A monster wildfire has killed 19 firefighters in central Arizona.
It's the nation's largest loss of firefighters in a wildfire in 80 years.
On Sunday, the 19 firefighters died in the town of Yarnell after the flames wiped out the crew.
They took cover on the ground under heat-resistant fabric, but the fire was too powerful.
All the victims were members of an elite firefighting crew, known as Hotshots.
The 20-member team spent recent weeks in New Mexico before they were called to Arizona. Only one member survived.
Hundreds of fire fighters are currently still risking their lives battling the Yarnell Hill Fire.
So far, this blaze has burned more than 8,400 acres and destroyed hundreds of homes.
It was sparked by lightning on Friday.
The memorial at the Prescott Fire Station Number 7 continues to grow.
It's the home station of the Granite Mountain Hotshots.
Several people who either knew one of the firefighters or knows somebody who did say this is a place they can go to start the healing process.
"Still don't believe he's gone. Don't believe any of them are gone. It's surreal."
Emotions are running high as the community remembers the 19 firefighters who lost their lives in the Yernell Fire.
From flowers and balloons to messages saying: "We love our firefighters, rest in peace."
Kim Burnal and Janelle Hovey were two mourners. They were close friends with 30-year-old Christopher McKanzie.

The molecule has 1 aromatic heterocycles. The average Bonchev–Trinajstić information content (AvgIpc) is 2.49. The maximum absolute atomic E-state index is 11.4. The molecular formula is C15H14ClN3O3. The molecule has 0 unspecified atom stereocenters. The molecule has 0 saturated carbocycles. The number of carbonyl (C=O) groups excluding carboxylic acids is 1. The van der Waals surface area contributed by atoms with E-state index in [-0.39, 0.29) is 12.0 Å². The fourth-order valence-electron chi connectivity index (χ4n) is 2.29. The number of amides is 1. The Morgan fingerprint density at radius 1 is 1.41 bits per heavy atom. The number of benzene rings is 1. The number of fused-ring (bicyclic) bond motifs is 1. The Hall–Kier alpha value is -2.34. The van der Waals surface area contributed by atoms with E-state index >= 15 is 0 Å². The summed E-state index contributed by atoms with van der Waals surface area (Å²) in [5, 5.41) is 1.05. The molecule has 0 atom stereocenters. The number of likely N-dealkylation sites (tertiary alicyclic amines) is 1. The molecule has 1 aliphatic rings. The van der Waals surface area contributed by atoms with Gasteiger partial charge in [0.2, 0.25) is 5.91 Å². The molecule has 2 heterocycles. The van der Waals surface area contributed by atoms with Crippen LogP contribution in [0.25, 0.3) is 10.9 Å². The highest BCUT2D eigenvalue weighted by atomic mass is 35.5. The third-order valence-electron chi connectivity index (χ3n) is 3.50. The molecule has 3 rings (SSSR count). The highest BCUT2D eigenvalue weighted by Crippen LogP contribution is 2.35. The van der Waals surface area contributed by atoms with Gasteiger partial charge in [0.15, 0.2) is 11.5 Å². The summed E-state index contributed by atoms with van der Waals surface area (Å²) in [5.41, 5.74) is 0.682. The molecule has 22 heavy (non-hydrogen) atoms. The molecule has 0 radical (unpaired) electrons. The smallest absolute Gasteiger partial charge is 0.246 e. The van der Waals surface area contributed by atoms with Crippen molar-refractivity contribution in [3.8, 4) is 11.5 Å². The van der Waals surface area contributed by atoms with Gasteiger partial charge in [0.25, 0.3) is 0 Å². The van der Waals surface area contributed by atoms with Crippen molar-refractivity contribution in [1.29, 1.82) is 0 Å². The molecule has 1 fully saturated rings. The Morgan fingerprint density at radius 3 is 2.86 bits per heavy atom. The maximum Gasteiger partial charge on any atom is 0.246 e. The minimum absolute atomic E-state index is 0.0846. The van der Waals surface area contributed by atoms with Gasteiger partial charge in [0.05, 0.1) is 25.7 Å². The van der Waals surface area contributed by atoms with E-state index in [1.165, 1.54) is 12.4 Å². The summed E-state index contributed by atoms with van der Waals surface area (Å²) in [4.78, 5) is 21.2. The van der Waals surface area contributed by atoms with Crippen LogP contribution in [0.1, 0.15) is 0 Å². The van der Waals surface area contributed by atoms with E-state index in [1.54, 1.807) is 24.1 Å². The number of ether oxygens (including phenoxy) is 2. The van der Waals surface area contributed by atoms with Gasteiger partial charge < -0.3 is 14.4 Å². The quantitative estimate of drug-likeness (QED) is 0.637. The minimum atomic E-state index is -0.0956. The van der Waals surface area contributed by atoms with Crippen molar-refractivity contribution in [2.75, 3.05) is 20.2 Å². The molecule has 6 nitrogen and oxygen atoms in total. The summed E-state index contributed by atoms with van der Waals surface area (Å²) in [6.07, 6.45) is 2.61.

"He was about fires, it's all he talked about and for him to go. It was his life. It was his whole life, fighting fires. It's what he did."
Just a few miles away, the American Red Cross offers shelter to the residents who were evacuated from the Yarnell Hills Fire.
Sonny Gilligan is one of them. He was one of many who his lost his home.
"I don't really know what I'm going to do at this point," Gilligan said. "We want to go back. We want to learn if we can get back in or when, or what they are going to do about that."
And right around the corner, Animal District Service is a shelter for evacuees to take their animals.
In just one day, the shelters filled up with dogs, cats, birds and rabbits.
As the night goes on, the memorial continues to grow. It's a place for mourners to go and to bring the community together.
"Everybody is in shock, you know. I mean, people talk about it, they cry, they hug. We are just a community in total shock," said Carrie and Bob Brandon, Prescott residents. "Hard to understand, but the best thing they can do is take it one day at a time and do whatever they can to help out the victims of this tragedy."
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